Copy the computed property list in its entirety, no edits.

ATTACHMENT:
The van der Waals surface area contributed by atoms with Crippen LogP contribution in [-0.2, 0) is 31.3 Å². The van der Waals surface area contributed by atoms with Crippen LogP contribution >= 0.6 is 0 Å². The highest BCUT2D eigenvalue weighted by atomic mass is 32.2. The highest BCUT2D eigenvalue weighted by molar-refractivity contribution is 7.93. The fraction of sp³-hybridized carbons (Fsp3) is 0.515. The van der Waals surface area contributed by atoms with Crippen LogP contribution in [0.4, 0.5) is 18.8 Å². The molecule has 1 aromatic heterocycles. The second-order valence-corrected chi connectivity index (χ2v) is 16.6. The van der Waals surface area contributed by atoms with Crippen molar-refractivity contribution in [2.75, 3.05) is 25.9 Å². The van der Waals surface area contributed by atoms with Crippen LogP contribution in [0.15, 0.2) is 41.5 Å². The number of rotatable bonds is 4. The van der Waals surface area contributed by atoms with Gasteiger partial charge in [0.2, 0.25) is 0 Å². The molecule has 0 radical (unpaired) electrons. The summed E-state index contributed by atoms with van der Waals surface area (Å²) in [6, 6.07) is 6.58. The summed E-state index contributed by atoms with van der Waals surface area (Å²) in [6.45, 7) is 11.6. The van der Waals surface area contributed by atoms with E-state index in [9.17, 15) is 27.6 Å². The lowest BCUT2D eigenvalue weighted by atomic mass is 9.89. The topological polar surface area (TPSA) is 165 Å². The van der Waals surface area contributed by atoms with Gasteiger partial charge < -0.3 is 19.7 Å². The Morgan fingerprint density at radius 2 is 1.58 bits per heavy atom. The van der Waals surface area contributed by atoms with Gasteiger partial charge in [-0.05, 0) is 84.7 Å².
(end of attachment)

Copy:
The van der Waals surface area contributed by atoms with Crippen LogP contribution in [-0.2, 0) is 31.3 Å². The van der Waals surface area contributed by atoms with Crippen LogP contribution >= 0.6 is 0 Å². The highest BCUT2D eigenvalue weighted by atomic mass is 32.2. The highest BCUT2D eigenvalue weighted by molar-refractivity contribution is 7.93. The fraction of sp³-hybridized carbons (Fsp3) is 0.515. The van der Waals surface area contributed by atoms with Crippen LogP contribution in [0.4, 0.5) is 18.8 Å². The molecule has 1 aromatic heterocycles. The second-order valence-corrected chi connectivity index (χ2v) is 16.6. The van der Waals surface area contributed by atoms with Crippen molar-refractivity contribution in [2.75, 3.05) is 25.9 Å². The van der Waals surface area contributed by atoms with Crippen LogP contribution in [0.15, 0.2) is 41.5 Å². The number of rotatable bonds is 4. The van der Waals surface area contributed by atoms with Gasteiger partial charge in [0.2, 0.25) is 0 Å². The molecule has 0 radical (unpaired) electrons. The summed E-state index contributed by atoms with van der Waals surface area (Å²) in [6, 6.07) is 6.58. The summed E-state index contributed by atoms with van der Waals surface area (Å²) in [6.45, 7) is 11.6. The van der Waals surface area contributed by atoms with E-state index in [9.17, 15) is 27.6 Å². The lowest BCUT2D eigenvalue weighted by atomic mass is 9.89. The topological polar surface area (TPSA) is 165 Å². The van der Waals surface area contributed by atoms with Gasteiger partial charge < -0.3 is 19.7 Å². The Morgan fingerprint density at radius 2 is 1.58 bits per heavy atom. The van der Waals surface area contributed by atoms with Gasteiger partial charge in [-0.05, 0) is 84.7 Å².